Being an independent Artist is a challenge. The big question is always where or how do you sell your work. The Gallery has the same challenges. I noticed a friend trying a new service, Thumbtack, that just happened to be one I heard someone mention reading about. Is this the new “big” thing, or is it just another want to be. I guess you never really know until you try, so I added a listing for Custom Art and Design Work on the Thumbtack service.
I will keep you posted on how it goes.
Speaking of trying new things, I have been having fun playing with a new online drawing progam on DeviantArt
Yesterday I was looking into some course being offered through one of the local colleges. I live in New England so within a 30 minute drive of me, I can think of 10 right off the top of my head, and I know there are more. What got me was the number of classes that were “selling a dream.” How to market yourself using social media, Your own craft business, and my favorite, Publish your book, guaranteed. I can take each of these community education classes for just under $50.00 each, plus fees and materials.
I so I looked further for classes. I found someone else who was teaching a How to Get Published, who listed themselves as an Author and Publisher. They had published a spiral bound 15 page book. I was not impressed.
My daughter’s school started a literary magazine. Over the course of a year the kids learned how to put out a call for submissions. Review the submissions for content. Make the editorial choice of which content went into the book. The difficult process of editing and layout. I was amazed at the seriousness with which the kids considered issues such as font, the negative space on a page, how each piece would look individually as well as in the book as a whole.
The font discussion took an hour. They considered the author’s choice on the submissions, the visual impact of fonts. How legible various fonts were at what type size. How each font would impact the negative space on the pages.
Amazon.com has this neat feature that lets you take a sneak peek into the books they offer for sale. These sneak peeks let me know that a lot of the authors telling you how to self publish need to go back and take a few courses themselves. I do not hide the face that I want to be an author. At the top of my blog there is a tag line “Rennata Tropeano- Artist, writer and designer” that tells the world what I do. I do not mean this to be a slam against self publishing, but rather a warning about those who are more interested in making a buck, than a book.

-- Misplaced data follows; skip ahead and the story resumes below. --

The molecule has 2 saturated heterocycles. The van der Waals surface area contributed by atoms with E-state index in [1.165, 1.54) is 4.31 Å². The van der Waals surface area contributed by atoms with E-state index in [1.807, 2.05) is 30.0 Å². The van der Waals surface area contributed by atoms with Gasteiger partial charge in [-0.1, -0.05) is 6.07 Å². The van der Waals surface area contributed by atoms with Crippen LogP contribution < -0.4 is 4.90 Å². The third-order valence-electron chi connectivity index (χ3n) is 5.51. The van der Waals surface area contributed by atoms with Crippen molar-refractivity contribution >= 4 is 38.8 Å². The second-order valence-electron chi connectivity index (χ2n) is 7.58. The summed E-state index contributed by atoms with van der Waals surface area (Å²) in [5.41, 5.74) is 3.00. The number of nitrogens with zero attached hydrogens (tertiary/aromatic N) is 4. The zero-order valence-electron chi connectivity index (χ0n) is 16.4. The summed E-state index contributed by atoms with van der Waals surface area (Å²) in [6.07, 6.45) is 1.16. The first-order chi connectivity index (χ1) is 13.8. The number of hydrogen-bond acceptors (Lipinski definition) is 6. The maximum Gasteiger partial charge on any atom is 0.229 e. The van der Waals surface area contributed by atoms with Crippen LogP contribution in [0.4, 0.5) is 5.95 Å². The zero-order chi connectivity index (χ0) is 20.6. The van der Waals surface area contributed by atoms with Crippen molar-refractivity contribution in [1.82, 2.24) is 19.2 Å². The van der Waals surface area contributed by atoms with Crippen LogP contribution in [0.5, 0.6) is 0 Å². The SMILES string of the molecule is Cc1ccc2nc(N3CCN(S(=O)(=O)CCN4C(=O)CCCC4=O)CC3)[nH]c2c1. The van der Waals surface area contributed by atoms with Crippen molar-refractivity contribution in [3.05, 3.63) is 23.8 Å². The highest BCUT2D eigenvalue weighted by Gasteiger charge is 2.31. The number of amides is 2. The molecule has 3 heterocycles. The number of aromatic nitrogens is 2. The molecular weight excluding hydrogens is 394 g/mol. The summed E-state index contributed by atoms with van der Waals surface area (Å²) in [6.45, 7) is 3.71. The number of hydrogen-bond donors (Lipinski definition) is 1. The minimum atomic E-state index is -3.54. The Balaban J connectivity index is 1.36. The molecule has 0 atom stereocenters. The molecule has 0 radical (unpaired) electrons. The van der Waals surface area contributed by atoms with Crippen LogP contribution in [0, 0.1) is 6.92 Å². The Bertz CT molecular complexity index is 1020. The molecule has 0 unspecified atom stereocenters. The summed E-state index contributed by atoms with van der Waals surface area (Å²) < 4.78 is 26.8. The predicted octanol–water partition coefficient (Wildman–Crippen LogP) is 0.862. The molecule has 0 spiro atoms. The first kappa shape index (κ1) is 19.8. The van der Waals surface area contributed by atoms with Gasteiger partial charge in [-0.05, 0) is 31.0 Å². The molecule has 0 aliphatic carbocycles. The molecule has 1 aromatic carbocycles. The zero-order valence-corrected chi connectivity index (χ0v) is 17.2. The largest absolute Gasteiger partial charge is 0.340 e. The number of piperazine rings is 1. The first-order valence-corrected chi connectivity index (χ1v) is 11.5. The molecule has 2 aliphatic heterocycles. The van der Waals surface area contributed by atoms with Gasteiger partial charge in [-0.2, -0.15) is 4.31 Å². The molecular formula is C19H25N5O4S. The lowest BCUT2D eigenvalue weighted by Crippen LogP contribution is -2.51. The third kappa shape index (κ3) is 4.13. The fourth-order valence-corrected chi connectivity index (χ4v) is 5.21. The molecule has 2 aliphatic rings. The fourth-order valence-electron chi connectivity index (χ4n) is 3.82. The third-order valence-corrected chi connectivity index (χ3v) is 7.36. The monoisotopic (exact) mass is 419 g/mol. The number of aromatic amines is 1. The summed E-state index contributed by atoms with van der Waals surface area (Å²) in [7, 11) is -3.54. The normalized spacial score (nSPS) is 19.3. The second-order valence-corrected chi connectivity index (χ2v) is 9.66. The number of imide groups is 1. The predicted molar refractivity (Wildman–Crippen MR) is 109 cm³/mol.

It is also why prefer to use the term coined by Author Bob Vardeman while in discussion with Author Mike A. Stackpole, Vertically Integrated Publishing. Both of these men are authors with impressive records, both have freely given of their time to discuss their thoughts are views on writing. I have also attended classes by Mike A Stackpole and highly recommend them. This is not say that they are opposed to making a buck, I certainly have sent a few of mine their way, but they are selling content and entertainment, not taking advantage of my dream.
My last couple of posts have been sparse. The lack of any immediate creative result to show left me a little less than inspired.
I feel caught in a conflicting set of expectations. In the business world there is an expectation that artists are a bit flaky, not practical and temperamental. I can certainly list any number of artists who have created this image. Yet at the same time, there is the starving artist expectation, that it is somehow important to suffer for your art. I find that there is this subtle snobbery in the art world, the I create art for the sake of art and you just want to sell it.
Yes, I want to be able to sell my creations. I am too fond of eating to be a starving artist. This does not change the fact that I still create art for the sake of art, but that is not all I do.
Author Michael A. Stackpole, had a wonderful post on his blog called What’s Next. It touches on the “popular image of writers is that we’re urbane and live lives of leisure; but really we’re word-farmers.” It rang very true, and clarified the stumbling block that I had come across. Michael’s blog is a must read for any aspiring writers, and is full of practical advise to anyone who is creating and marketing there work.
It dawned on me that I was spending a lot of time thinking about how to get people to make the jumps from by blog to my online art gallery to where my work was actually for sale. I have been participating in a number of discussions on the subject of “Vertically Integrated Publishing.” The goal being to cut out the middleman to lower our prices to consumers while increasing our own profits.
Putting all these things together meant one thing. It was time to add a shopping cart to my web presence. I have been working on that, a process that has required me to learn more about creating web content and coding. There are still a few kinks to be worked out, so I do not have a live link yet, but I will soon. For now though, I am off to clear the driveway. The weather finally remembered that it is winter in New England.